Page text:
In June 2016 when Theresa May became Prime Minister she was expected to continue with the policy – she was a long-time opponent of the HRA from her days as Home Secretary, when she infamously and incorrectly claimed that HRA had blocked her from deporting someone because of their pet cat. But in December 2016 the Attorney General Jeremy Wright announced that HRA repeal was delayed until after the conclusion of Brexit. In the 2017 Conservative general election manifesto HRA repeal and ECHR withdrawal was effectively cancelled for the duration of the next parliament. This was far from popular among the Conservative Brexit supporters but the numbers in the 2015–2017 parliament made repeal difficult (a problem which worsened after the 2017 election). With all of the constitutional difficulties over Brexit there was little appetite to create an additional set of constitutional problems.

Since the autumn of 2017 the European Parliament has been clear that an important component of a future EU-UK relationship would be the UK’s continued ECHR membership. In the summer of 2018 the European commission draft report on future security cooperation again made membership of the ECHR an essential condition. Theorists of international relations and international law have argued that one of the core reasons for states joining the ECHR was to create a form of democratic lock-in where the rights contained in it and the frameworks designed to protect them would be locked in place, in part because it would be hard for states to leave the Convention. Although it is superficially easy for a country to leave the ECHR – an exit mechanism is contained in Article 58 of the Convention and there no direct economic consequences to a state for doing so – the ECHR’s interconnection with other European institutions creates a layer of political restraints constraining exit. The prospect of an exit agreement was clearly used as a lever by the European Parliament in their March 2018 resolution, which required any future trade agreement to be in ‘strict accordance’ with EU values, effectively keeping the UK in the ECHR.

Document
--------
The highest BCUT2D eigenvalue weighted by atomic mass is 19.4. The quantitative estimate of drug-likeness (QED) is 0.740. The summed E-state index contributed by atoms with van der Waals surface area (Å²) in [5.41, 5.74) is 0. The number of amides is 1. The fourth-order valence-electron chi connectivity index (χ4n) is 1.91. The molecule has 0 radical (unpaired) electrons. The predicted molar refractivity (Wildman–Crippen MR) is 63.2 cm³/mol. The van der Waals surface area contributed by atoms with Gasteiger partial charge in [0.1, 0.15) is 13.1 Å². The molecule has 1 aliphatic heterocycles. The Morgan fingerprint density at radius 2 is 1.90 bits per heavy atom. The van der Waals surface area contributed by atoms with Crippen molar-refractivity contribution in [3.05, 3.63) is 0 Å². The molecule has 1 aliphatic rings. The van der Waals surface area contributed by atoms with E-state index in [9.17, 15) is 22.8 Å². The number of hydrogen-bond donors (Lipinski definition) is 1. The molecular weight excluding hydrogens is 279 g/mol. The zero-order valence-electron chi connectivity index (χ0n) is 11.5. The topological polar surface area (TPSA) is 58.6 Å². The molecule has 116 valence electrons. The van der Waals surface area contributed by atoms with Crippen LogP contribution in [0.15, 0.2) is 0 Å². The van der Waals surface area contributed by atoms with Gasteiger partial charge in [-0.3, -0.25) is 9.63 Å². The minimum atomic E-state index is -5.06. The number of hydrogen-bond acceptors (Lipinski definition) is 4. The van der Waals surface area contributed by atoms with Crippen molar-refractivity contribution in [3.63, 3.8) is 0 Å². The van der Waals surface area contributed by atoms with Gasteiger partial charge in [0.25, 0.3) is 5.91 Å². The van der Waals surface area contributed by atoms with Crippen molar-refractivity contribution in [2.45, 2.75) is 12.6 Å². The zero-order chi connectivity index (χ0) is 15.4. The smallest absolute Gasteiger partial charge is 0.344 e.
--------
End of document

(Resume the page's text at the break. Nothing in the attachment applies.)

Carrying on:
This could be important for securing the HRA’s future because there remains a significant political appetite for its repeal. Human rights campaigners in the UK are often reassured by polling showing that HRA repeal is not a high public priority. But polling taken over a number of years in response to controversial or high profile decisions from the European Court of Human Rights has identified a significant degree of sympathy for the arguments advanced by the ECHR’s critics. Many of the arguments ranged against both the EU and the ECHR deploy what Fiona de Londras calls the ‘new sovereigntism’ argument – the idea that states should only engage and comply with international courts as and when they want to. Dominic Cummings, the leading political strategist for the Vote Leave campaign, announced earlier this year that he wants a referendum on the ECHR, noting that many leave voters would be ‘mad’ when they realise the UK was still party to it. Given this context the external economic and political forces locking the UK into being a party to the ECHR as part of the Brexit process have probably secured the HRA’s future – for now.

This article gives the views of the authors, and not the position of Democratic Audit. It was first published on the LSE Brexit blog.


About the author

Dr Frederick Cowell is a Lecturer in Law at Birkbeck, College University of London.